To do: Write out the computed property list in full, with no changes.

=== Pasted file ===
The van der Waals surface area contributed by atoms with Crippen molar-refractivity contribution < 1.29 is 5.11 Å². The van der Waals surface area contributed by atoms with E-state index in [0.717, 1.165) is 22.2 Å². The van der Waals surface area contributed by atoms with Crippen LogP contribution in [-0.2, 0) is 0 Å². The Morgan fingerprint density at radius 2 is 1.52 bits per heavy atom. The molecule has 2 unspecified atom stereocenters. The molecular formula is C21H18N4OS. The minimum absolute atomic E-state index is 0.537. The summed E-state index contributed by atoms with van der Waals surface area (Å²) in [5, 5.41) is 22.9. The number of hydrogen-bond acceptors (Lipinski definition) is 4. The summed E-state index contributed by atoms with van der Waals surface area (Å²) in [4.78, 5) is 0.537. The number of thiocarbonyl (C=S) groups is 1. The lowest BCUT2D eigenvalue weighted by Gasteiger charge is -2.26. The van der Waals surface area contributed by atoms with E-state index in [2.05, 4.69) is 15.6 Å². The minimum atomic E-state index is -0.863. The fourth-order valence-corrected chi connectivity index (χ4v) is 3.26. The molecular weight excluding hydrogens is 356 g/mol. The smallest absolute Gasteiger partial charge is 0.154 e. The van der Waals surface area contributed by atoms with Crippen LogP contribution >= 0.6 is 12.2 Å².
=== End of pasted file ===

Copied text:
The van der Waals surface area contributed by atoms with Crippen molar-refractivity contribution < 1.29 is 5.11 Å². The van der Waals surface area contributed by atoms with E-state index in [0.717, 1.165) is 22.2 Å². The van der Waals surface area contributed by atoms with Crippen LogP contribution in [-0.2, 0) is 0 Å². The Morgan fingerprint density at radius 2 is 1.52 bits per heavy atom. The molecule has 2 unspecified atom stereocenters. The molecular formula is C21H18N4OS. The minimum absolute atomic E-state index is 0.537. The summed E-state index contributed by atoms with van der Waals surface area (Å²) in [5, 5.41) is 22.9. The number of hydrogen-bond acceptors (Lipinski definition) is 4. The summed E-state index contributed by atoms with van der Waals surface area (Å²) in [4.78, 5) is 0.537. The number of thiocarbonyl (C=S) groups is 1. The lowest BCUT2D eigenvalue weighted by Gasteiger charge is -2.26. The van der Waals surface area contributed by atoms with E-state index in [2.05, 4.69) is 15.6 Å². The minimum atomic E-state index is -0.863. The fourth-order valence-corrected chi connectivity index (χ4v) is 3.26. The molecular weight excluding hydrogens is 356 g/mol. The smallest absolute Gasteiger partial charge is 0.154 e. The van der Waals surface area contributed by atoms with Crippen LogP contribution >= 0.6 is 12.2 Å².